Top markets with largest number of employers planning to increase salaries on initial offers:

  • Philadelphia: 62 percent
  • Boston: 58 percent
  • San Francisco: 57 percent
  • Top markets with employers planning to give bigger paychecks to existing employees:

  • Boston: 83 percent
  • Washington D.C.: 83 percent
  • Los Angeles: 82 percent
  • Top markets with employers planning to provide existing staff with pay increase of 5 percent or more:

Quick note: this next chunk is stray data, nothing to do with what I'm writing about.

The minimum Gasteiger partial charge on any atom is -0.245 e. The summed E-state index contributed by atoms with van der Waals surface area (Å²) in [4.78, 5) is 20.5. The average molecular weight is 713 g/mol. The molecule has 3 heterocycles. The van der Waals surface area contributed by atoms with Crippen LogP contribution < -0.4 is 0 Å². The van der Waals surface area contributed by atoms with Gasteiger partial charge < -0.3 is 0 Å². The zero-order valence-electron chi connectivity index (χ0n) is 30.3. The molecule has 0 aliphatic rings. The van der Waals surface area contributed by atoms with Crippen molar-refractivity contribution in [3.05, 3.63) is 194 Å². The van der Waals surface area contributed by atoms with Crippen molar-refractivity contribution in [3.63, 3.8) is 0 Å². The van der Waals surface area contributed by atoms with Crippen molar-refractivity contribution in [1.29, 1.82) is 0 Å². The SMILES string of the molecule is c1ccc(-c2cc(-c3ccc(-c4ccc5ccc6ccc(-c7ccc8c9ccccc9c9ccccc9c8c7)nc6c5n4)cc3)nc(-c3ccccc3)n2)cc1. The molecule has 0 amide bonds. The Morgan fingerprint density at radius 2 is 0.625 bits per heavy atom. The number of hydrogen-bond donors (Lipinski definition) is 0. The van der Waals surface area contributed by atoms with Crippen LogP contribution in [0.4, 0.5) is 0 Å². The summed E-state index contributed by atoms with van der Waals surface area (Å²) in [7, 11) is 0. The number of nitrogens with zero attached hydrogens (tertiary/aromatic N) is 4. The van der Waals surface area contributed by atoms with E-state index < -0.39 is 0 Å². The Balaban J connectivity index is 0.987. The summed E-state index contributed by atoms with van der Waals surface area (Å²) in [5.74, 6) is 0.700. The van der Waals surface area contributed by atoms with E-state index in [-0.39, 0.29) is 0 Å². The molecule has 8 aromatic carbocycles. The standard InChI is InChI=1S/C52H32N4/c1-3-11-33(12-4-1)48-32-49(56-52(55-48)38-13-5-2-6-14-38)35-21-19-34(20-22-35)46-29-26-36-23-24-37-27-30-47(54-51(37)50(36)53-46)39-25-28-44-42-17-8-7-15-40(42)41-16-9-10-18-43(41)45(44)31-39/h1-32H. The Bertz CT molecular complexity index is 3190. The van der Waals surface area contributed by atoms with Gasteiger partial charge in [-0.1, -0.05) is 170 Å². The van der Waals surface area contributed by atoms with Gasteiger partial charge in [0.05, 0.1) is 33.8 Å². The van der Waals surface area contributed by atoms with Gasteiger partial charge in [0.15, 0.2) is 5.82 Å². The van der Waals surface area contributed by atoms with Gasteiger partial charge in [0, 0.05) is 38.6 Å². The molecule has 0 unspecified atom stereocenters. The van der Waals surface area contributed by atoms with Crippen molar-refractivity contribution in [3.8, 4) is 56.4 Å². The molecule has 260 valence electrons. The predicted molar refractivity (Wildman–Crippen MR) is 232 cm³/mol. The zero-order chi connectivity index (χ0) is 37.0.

• San Francisco: 26 percent
  • New York: 25 percent
  • Washington D.C.: 24 percent
  • Top markets where women will be recruited most aggressively:

  • Boston: 26 percent
  • New York: 24 percent
  • Los Angeles: 23 percent
  • Top markets focusing on retiree retention and rehiring:

  • New York: 64 percent
  • Boston: 54 percent
  • Philadelphia: 54 percent
  • Top markets with employers planning to provide more flexible work arrangements:

  • Atlanta: 53 percent
  • New York: 53 percent
  • Washington D.C.: 51 percent


  • © Copyright CareerBuilder.com 2005. All rights reserved. The information contained in this article may not be published, broadcast or otherwise distributed without the prior written authority